What made you want to write about Selkies, and what makes Skin different from other Selkie stories?
I’d love to have a deep, intensely personal story to answer this question, but sadly my answer is far from it. I’m really not sure where the selkies came from. Prince Edward Island is incredibly beautiful—windswept and lonely red sand beaches with absolutely nothing beyond for thousands of miles, quaint villages, lobster suppers in old wooden churches…I could envision a story set there, and I wanted to write a magical creature story…and well, vampires, werewolves and angels were all taken. Selkies are a relatively unexplored magical creature—half-human, half-seal creatures that lure unsuspecting humans to a watery grave—and what better place to plop them down than a beautiful beach in eastern Canada?
Plus, seals are really cute.
As for how Skin differs from other selkie books…I actually have never read another selkie story. Have you? I watched a movie once about selkies, but it was very vague, and nothing like Skin. I did do a few searches as I was writing, but when I went searching all I found were books with covers featuring half-naked women that didn’t look anything like what I imagined as a selkie. I envisioned a strong, mysterious, dark-eyed guy with curly hair, and a confused dark-eyed girl in an average North American high school. I thought they’d look like everyone else when they took off their skins, except for being attractive. (Really, if you’re going to be a magical creature, attraction is pretty important.) I envisioned that they’d take off their skins in a transformation that boggled the mind but looked natural.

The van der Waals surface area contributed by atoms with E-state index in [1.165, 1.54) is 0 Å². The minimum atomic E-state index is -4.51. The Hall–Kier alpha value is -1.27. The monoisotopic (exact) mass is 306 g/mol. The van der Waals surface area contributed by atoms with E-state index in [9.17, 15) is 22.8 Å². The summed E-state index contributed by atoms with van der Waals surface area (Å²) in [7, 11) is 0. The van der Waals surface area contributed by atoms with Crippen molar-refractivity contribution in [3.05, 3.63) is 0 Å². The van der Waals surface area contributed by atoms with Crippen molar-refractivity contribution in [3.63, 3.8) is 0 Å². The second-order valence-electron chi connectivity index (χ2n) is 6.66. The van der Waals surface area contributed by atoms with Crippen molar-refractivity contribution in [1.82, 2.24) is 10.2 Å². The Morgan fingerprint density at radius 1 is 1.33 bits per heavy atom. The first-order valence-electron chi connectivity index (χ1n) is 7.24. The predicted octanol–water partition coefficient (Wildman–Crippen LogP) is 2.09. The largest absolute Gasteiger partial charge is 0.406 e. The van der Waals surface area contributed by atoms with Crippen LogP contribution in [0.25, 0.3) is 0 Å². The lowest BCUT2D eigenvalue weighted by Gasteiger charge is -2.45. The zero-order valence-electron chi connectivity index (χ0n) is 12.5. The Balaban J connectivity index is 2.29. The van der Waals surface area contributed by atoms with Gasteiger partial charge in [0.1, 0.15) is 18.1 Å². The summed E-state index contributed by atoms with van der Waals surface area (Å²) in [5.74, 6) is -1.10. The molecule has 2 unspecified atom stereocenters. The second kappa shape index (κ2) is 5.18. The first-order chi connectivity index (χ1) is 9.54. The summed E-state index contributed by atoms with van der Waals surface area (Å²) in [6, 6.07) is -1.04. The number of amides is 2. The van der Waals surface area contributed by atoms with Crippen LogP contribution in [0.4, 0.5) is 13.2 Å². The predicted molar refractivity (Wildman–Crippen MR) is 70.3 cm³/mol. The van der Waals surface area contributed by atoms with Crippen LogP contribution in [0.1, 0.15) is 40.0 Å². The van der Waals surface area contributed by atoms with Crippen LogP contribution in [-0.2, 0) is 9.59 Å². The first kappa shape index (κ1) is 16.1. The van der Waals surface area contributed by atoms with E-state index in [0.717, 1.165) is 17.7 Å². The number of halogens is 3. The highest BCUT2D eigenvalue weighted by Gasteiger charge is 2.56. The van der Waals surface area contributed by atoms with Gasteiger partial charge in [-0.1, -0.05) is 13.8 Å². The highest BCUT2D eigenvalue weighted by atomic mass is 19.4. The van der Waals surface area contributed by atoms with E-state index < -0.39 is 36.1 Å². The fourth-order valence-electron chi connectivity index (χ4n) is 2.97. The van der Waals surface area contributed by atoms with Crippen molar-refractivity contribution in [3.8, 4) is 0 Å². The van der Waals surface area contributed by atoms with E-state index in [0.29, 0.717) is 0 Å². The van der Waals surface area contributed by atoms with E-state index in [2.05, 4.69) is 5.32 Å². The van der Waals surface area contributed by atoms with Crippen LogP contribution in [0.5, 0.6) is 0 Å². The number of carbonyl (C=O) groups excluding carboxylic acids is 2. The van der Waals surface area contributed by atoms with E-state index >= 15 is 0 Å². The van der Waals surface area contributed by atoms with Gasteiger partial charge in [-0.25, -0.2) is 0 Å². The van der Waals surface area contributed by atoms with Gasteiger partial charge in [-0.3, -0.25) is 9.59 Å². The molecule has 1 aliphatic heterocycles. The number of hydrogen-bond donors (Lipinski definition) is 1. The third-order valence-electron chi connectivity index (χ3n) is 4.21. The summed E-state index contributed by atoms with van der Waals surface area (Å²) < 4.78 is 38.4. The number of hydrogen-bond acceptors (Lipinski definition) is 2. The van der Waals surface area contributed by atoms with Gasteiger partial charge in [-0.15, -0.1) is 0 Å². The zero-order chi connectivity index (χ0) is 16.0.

I guess if you’ve read one, you’ll have to read Skin to make your own comparisons. :)
And what's that? Why yes, we do get a sneak peek...
The moon is so bright outside it’s casting shadows in my room, bathing everything in grey, dim light. I walk to the window, touch the photo still pinned to the wall, and look out at the beach. My hand falls, and my thumb slides to Dad’s ring, twisting it around and around and around.
It’s as if there’s a huge, lunar spotlight in the night sky, shining on the waves and blowing grasses. I have an urge to go out and walk in the waves. I can almost hear voices in the crash of the water—comforting voices—but Mom would have a hissy-fit if she found out I’d gone to the ocean alone. I sit down and sip my water, watching.
There’s someone walking along the beach, and I’m sure it’s Sam. His hair and the smooth way he walks—that lithe, almost animal stalk could only be him. Whether it’s real or a trick of the light, I think he might be naked. He’s carrying something in his arms— maybe it’s his clothes—but he walks into the waves with whatever it is like he’s going for a moonlight swim. He goes deeper and deeper until I only see the blink of his head. That too disappears beneath the waves.
I don’t see him resurface.
With a name like Ocean, you’d think moving to Prince Edward Island would be simple. But since seventeen year old Ocean crossed that huge bridge to the land of red sand, her life has been far from normal—it’s been downright dangerous. Trouble seems to follow her everywhere, and she’s got the bruises to prove it.
And then there’s her mysterious neighbour, Sam...who seems to know more about her history than she does herself. When Ocean finally steps into the salty waves with Sam, she realizes that her life has been based on a lie, and that she is missing something...something she never knew existed.
About Brenda Corey Dunne:
Brenda Corey Dunne grew up in rural New Brunswick, Canada. She originally trained as a physiotherapist and worked several years as an officer in the Royal Canadian Air Force before meeting her Air Force pilot husband and taking her release. She has two other published novels, Dependent (2014) and Treasure in the Flame (2012).
Brenda is represented by Frances Black of Literary Counsel. She currently resides on the Pacific Coast of Canada, but home is wherever the RCAF sends her hubby, and she’ll be moving to the Washington, DC area in the summer of 2016. When not writing, working or taxiing her three children she can be found either in the garden or on the beach with a book in one hand and a very, very large coffee in the other.
You can find her on her blog, on Facebook, on Twitter, and on Instagram.